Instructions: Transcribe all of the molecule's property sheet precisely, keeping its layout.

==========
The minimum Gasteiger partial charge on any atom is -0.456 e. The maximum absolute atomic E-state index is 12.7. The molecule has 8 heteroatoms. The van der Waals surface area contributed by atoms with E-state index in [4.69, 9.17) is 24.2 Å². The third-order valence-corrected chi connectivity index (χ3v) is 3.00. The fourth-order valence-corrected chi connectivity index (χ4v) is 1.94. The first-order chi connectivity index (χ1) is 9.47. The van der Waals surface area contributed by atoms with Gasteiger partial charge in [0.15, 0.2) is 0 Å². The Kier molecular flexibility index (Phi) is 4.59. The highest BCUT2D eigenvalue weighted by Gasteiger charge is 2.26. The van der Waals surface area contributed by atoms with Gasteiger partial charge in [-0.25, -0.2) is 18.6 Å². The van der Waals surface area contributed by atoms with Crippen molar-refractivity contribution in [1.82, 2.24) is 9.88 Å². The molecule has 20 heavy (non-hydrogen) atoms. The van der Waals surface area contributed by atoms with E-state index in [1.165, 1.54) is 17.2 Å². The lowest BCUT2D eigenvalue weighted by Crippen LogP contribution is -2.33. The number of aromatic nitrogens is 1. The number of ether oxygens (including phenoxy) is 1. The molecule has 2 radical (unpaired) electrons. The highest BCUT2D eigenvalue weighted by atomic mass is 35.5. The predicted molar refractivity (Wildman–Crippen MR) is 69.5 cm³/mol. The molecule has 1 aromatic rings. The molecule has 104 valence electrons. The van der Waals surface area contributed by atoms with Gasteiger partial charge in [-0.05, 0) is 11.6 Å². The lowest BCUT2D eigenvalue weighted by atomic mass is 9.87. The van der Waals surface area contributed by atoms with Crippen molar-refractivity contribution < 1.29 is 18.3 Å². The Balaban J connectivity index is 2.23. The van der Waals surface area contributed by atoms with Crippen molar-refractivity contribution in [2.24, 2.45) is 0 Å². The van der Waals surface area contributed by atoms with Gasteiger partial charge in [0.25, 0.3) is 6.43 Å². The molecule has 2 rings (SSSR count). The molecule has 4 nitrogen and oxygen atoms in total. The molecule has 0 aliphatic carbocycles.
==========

The minimum Gasteiger partial charge on any atom is -0.456 e. The maximum absolute atomic E-state index is 12.7. The molecule has 8 heteroatoms. The van der Waals surface area contributed by atoms with E-state index in [4.69, 9.17) is 24.2 Å². The third-order valence-corrected chi connectivity index (χ3v) is 3.00. The fourth-order valence-corrected chi connectivity index (χ4v) is 1.94. The first-order chi connectivity index (χ1) is 9.47. The van der Waals surface area contributed by atoms with Gasteiger partial charge in [0.15, 0.2) is 0 Å². The Kier molecular flexibility index (Phi) is 4.59. The highest BCUT2D eigenvalue weighted by Gasteiger charge is 2.26. The van der Waals surface area contributed by atoms with Gasteiger partial charge in [-0.25, -0.2) is 18.6 Å². The van der Waals surface area contributed by atoms with Crippen molar-refractivity contribution in [1.82, 2.24) is 9.88 Å². The molecule has 20 heavy (non-hydrogen) atoms. The van der Waals surface area contributed by atoms with E-state index in [1.165, 1.54) is 17.2 Å². The lowest BCUT2D eigenvalue weighted by Crippen LogP contribution is -2.33. The number of aromatic nitrogens is 1. The number of ether oxygens (including phenoxy) is 1. The molecule has 2 radical (unpaired) electrons. The highest BCUT2D eigenvalue weighted by atomic mass is 35.5. The predicted molar refractivity (Wildman–Crippen MR) is 69.5 cm³/mol. The molecule has 1 aromatic rings. The molecule has 104 valence electrons. The van der Waals surface area contributed by atoms with Gasteiger partial charge in [-0.05, 0) is 11.6 Å². The lowest BCUT2D eigenvalue weighted by atomic mass is 9.87. The van der Waals surface area contributed by atoms with Crippen molar-refractivity contribution < 1.29 is 18.3 Å². The Balaban J connectivity index is 2.23. The van der Waals surface area contributed by atoms with Crippen molar-refractivity contribution in [2.24, 2.45) is 0 Å². The van der Waals surface area contributed by atoms with Gasteiger partial charge in [0.25, 0.3) is 6.43 Å². The molecule has 2 rings (SSSR count). The molecule has 4 nitrogen and oxygen atoms in total. The molecule has 0 aliphatic carbocycles.